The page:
TWELVE O’ CLOCK HIGH: LEADERSHIP
TWELVE O’ CLOCK HIGH:
LEADERSHIP ALONG THE CONTINUUM—
TRANSACTIONAL AND TRANSFORMATIONAL PARADIGMS IN PRACTICE
The movie “Twelve O’ Clock High” is a case study in the application of leadership theory during World War Two. Gregory Peck portrays Brigadier General Savage, a United States Army Air Force officer thrust into a situation that requires a maximum effort both on the ground and in the air as he attempts to re-invigorate an undisciplined, anxiety ridden, and ineffective combat unit. Throughout the movie we observe Peck’s character employing a variety of leadership methods, but ultimately discovering that true combat effectiveness and cohesion is accomplished through a transformational leadership style. While the movie illustrates these leadership theories practiced by General Savage, these theories are not all inclusive and fail to explain the behavior of General Savage during the movie. Specifically, transactional leadership is inherently limited compared to the effects of transformational leadership, while the latter is relatively ineffective without first employing or practicing the former style. In order to fully understand General Savage’s motivation and behavior during this movie, we must use employ the Path-Goal Theory and transformational theory concepts in concert. The theory of Path-Goal Leadership (Evans 1970; House 1971) sets the conditions of the unit’s recovery based on the leadership interaction with the subordinates needs and expected outcomes. In organizational studies, the path-goal model is a leadership theory that states that a leader's function is to clear the path toward the goal of the group, by meeting the needs of subordinates. While Path-Goal theory establishes a basis for high performance, it relies heavily upon the leader and does not allow the followers to further self-actualize or grow (Maslow 1943; Alderfer 1972) to develop higher levels of performance. In this case, the concept of transformational leadership is required to fully realize the potential of the followers, and in the case of the movie, the unit’s potential to achieve high levels of performance without the leader’s direct input. Transformational leaders offer a purpose that transcends short-term goals and focuses on higher order outcomes (Burns, 1979). This introduces the concept of morality into leader-follower dynamic since both “can be lifted into their better selves” (p. 462) through this relationship. The followers internalize these needs, take on the characteristics and perspectives of the leader, and become like the leader himself. Graen and Uhl-Bien (1991) found that while the initial leader follower exchange is typified by a transactional relationship, in order to be truly effective the exchange needs to become transformational. However, attempting to employ transformational leadership without first meeting the lower order needs and establishing trust between the leader and the followers will result in the rejection of the leader by the followers (Bass, 1997). Path-Goal Leadership Theory
The Path-Goal Theory developed by Robert House (1971) is based on the Expectancy Theory of Motivation (Vroom, 1964). The manager’s job is viewed as coaching or guiding workers to choose the best paths for reaching their goals. Best is judged by the accompanying achievement of organizational goals. It is related to the precepts of Goal Setting Theory (Lock & Latham, 1990; Tetlock & Kim, 1987) and argues that leaders will have to engage in different types of leadership behavior depending on the nature and the demands of a particular situation. It is the leader’s job to assist followers in attaining goals and to provide the direction and support needed to ensure that their goals are compatible with the organization’s goals. A leader’s behavior is acceptable to subordinates when viewed as a source of satisfaction and motivational when need...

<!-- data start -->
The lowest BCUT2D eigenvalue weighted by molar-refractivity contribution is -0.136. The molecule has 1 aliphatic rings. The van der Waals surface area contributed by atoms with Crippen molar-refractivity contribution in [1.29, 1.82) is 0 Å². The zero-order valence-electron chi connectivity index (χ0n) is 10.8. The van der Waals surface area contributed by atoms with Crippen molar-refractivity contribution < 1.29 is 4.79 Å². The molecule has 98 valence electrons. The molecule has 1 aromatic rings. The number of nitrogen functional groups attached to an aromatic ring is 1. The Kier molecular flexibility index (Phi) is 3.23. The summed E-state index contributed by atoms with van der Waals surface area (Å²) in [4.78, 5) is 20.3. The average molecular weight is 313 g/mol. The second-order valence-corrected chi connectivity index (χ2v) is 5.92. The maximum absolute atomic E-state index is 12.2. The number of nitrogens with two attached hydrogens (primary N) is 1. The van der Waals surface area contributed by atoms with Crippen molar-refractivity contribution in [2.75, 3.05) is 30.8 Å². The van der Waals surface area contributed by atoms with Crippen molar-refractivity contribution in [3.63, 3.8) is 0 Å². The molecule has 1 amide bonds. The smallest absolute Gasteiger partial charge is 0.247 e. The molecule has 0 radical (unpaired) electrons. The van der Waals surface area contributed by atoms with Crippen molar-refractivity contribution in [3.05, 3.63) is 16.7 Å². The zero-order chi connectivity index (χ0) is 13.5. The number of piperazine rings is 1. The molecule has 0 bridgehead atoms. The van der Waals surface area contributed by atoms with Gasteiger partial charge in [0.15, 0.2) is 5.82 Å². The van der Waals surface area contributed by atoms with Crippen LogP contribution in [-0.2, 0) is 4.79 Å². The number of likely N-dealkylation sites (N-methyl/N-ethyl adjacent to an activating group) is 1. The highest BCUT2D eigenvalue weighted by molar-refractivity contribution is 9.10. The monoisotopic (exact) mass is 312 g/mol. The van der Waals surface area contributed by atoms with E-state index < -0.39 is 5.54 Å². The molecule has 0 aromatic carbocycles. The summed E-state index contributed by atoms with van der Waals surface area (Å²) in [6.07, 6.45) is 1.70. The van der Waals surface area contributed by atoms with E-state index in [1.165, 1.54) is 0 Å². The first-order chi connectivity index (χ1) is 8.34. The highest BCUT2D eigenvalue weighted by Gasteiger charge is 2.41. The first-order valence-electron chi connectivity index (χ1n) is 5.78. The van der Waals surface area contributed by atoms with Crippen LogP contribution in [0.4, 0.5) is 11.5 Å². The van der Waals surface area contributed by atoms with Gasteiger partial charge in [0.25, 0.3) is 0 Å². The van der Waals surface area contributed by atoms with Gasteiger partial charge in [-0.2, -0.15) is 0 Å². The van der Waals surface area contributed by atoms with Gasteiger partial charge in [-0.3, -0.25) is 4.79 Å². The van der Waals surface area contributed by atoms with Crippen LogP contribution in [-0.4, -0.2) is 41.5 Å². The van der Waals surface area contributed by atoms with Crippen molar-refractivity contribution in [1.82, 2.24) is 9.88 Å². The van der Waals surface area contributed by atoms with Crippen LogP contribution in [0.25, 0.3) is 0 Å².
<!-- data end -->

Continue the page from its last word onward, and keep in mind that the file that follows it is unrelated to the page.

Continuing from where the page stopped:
References: Alderfer, C. P. (1972). Existence, relatedness, & growth. New York: Free Press.
Bass, B. M. (1985). Leadership and performance beyond expectation. New York: Free Press.
Bass, B. M. (1997). Does the Transaction-Transformational Leadership Paradigm Transcend Organizational and National Boundaries? American Psychologist, 52 (2), 130-139.
Bass, B. M. & Steidlmeier, P. (1998). Ethics, Character, and Authentic Transformational Leadership, at: http://cls.binghamton.edu/BassSteid.html
Evans, M. G. (1970). The effect of supervisory behavior on the path-goal relationship. Organizational Behavior and Human Performances, 5, 277-298.
Graen, G. & Uhl-Biehn, M. (1991). The transformation of professionals into self-managing and partially self-designating contributors: Toward a theory of leadership making. Journal of Management Systems, X, 25-39.
Hollander, E. P. (1986). On the central role of leadership processes. International Review of Applied Psychology, 35, 39-52.
House, R. J. (1971). A path-goal theory of leader effectiveness. Administrative Science Quarterly, 16, 321-339.
House, R. J. and Mitchell, T. R. (1974). Path-goal theory of leadership. Contemporary Business, 3, Fall, 81-98.
Howell, J. M. & Avolio, B. J. (1992). The ethics of charismatic leadership: Submission or liberation? Academy of Management Executive, 6 (2) , 43-54.
Maslow, A. H, (1943). A theory of human motivation. Psychological Review, vol. 50, 1943, 370-396.
Levinson, H. (1980). Power, leadership, and the management of stress. Professional Psychology, 11, 497-508.
Lock, E. A., & Latham, G. P. (1990). A theory of goal setting and task performance. Englewood Cliffs, NJ: Prentice Hall
Tetlock, P. E., & Kim, J. (1987). Accountability and judgment in a personality prediction task. Journal of Personality and Social Psychology: Attitudes and Social Cognition, 52, 700-709.
Vroom, V. H. (1964). Work and motivation. New York: Wiley.
Please join StudyMode to read the full document